Before you start paying for Twitter followers and traffic, create a solid Twitter strategy and let it run for a month or two to build up a history of quality tweets and engagement. This is necessary not only to attract people but to help Twitter match you with the right kind of users. A sample SMB tweeting schedule may look something like this:
- Monday: Post behind-the-scenes photos or information to share what you’re working on this week/what the team did over the weekend.
- Tuesday: Share a photo of your Specials Menu to whet people’s appetite with a special deal or promotion.
- Wednesday: Introduce a member of your staff or let customers know what they’re working on.
- Thursday: Share a post from your company blog or a piece of content you’ve created. If your own well is dry, share a post from someone else that caught your attention or is worth talking about.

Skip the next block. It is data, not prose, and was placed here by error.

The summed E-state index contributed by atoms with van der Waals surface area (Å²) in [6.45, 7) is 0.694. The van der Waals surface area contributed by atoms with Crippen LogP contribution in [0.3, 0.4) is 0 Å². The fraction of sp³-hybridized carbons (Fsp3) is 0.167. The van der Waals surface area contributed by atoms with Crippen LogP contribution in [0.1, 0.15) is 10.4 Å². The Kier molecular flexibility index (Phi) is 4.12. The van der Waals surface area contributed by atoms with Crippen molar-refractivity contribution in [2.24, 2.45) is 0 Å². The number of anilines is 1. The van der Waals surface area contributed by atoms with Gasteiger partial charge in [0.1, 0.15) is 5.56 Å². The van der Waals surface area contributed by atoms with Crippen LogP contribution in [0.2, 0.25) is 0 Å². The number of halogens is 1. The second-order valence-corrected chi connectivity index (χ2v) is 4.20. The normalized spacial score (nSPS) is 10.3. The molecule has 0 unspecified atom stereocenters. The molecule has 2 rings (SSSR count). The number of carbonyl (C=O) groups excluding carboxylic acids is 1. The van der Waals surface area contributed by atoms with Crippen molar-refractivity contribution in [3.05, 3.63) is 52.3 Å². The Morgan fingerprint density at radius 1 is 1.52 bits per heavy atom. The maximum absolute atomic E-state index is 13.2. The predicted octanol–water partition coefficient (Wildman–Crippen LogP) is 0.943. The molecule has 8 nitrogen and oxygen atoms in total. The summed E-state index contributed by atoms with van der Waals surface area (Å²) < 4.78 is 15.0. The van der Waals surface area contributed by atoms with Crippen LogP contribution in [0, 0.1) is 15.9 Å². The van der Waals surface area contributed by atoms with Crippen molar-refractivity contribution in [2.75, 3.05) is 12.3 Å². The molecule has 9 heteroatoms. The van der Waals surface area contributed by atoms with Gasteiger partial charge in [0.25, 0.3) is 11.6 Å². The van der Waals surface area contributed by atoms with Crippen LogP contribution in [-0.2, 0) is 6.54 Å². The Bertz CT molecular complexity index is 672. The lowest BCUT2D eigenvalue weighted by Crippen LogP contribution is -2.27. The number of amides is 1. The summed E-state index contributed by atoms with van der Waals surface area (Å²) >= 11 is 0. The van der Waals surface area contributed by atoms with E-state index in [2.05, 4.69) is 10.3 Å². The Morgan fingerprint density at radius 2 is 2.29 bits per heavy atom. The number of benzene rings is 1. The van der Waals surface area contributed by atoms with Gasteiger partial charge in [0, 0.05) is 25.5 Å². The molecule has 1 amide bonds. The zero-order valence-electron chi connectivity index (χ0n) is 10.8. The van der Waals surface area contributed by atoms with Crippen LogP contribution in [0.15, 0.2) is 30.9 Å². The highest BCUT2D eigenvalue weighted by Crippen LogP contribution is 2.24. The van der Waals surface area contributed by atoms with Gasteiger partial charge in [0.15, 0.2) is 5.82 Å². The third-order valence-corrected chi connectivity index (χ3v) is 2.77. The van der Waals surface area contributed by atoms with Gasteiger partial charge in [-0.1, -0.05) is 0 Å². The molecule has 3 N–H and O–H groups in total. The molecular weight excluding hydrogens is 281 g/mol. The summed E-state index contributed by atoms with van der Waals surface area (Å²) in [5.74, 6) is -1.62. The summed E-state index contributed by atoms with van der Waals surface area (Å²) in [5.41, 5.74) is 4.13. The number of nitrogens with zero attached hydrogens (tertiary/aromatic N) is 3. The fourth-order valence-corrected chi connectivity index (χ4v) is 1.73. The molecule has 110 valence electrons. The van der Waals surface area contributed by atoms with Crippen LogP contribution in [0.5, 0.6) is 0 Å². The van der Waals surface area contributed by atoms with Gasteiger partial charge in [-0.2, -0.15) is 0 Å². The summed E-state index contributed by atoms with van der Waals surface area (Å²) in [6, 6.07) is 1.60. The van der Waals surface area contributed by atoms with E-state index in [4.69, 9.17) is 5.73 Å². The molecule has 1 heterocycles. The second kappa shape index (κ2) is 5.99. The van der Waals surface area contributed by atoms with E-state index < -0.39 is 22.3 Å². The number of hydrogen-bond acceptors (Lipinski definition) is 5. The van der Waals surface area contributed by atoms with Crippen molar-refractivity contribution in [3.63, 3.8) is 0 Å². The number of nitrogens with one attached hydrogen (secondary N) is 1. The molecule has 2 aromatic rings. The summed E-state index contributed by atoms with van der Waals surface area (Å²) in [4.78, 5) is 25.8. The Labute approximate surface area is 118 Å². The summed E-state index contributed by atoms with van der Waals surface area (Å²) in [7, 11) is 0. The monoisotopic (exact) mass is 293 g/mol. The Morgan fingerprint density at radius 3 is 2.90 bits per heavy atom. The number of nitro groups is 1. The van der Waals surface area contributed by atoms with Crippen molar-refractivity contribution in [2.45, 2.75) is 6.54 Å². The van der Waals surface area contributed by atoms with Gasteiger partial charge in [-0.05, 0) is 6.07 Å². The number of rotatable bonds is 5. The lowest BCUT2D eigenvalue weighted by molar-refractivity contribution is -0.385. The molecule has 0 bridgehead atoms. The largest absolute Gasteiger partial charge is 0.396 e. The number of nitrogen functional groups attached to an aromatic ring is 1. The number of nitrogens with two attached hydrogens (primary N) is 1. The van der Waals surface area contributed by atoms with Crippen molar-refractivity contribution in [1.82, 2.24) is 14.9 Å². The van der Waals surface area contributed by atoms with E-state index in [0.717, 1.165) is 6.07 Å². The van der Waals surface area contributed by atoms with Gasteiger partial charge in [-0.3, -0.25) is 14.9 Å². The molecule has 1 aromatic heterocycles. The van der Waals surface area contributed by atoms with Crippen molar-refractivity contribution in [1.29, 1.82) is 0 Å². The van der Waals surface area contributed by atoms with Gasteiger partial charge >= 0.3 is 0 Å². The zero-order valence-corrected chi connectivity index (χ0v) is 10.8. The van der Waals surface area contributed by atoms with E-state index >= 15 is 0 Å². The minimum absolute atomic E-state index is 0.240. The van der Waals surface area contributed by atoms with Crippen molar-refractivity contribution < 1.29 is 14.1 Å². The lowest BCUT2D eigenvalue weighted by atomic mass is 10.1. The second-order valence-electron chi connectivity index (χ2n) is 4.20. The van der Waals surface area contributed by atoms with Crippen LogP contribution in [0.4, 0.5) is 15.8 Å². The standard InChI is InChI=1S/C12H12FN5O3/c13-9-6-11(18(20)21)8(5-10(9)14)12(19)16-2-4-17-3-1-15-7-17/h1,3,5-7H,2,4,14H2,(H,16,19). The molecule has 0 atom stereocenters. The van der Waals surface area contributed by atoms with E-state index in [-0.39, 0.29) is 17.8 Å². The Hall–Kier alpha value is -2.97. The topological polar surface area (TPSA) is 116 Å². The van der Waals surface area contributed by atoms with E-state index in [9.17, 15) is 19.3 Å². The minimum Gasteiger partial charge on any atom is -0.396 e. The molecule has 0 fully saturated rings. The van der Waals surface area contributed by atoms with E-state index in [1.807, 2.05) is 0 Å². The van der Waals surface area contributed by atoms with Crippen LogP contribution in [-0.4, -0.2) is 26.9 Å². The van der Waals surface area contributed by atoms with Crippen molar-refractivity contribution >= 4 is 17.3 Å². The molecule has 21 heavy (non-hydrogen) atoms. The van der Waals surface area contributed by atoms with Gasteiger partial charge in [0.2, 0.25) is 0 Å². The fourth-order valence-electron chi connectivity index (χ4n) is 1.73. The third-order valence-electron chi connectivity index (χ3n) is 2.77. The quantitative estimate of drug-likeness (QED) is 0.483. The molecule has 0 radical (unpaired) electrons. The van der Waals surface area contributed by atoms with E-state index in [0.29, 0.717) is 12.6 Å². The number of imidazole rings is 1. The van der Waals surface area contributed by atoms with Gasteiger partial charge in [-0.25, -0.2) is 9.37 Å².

- Friday: Share a Friday Tip to help people hack your product or learn something about your industry.
By putting a real Twitter strategy in place, and sticking to it, it ensures you have something worth promoting, while also giving Twitter something to match you with.
2. Have you been trying to grow your network without ads?
I would never recommend someone start paying for Twitter ads unless they have first tried to grow their network without them. You want to get out all your early mistakes, find your posting style, and get comfortable with the site before you start paying to play. You also want to see if you even need to buy ads. If you find that you’re seeing a lot of engagement and gaining followers easily, then buying ads or paying to promote your content may not be an expense you need.
It’s not that paid advertising should be a last resort for growing an account, but I think having a solid knowledge of the site and an existing follower base will help make your ads more successful. You also want to make sure Twitter is something you’ll stick with before you pay for followers you won’t convert.
3. Is your brand recognizable?
If you’ve had a difficult time getting the word out about your Twitter presence, but you know your customers are out there and are looking for you, advertising is a great way to build that exposure.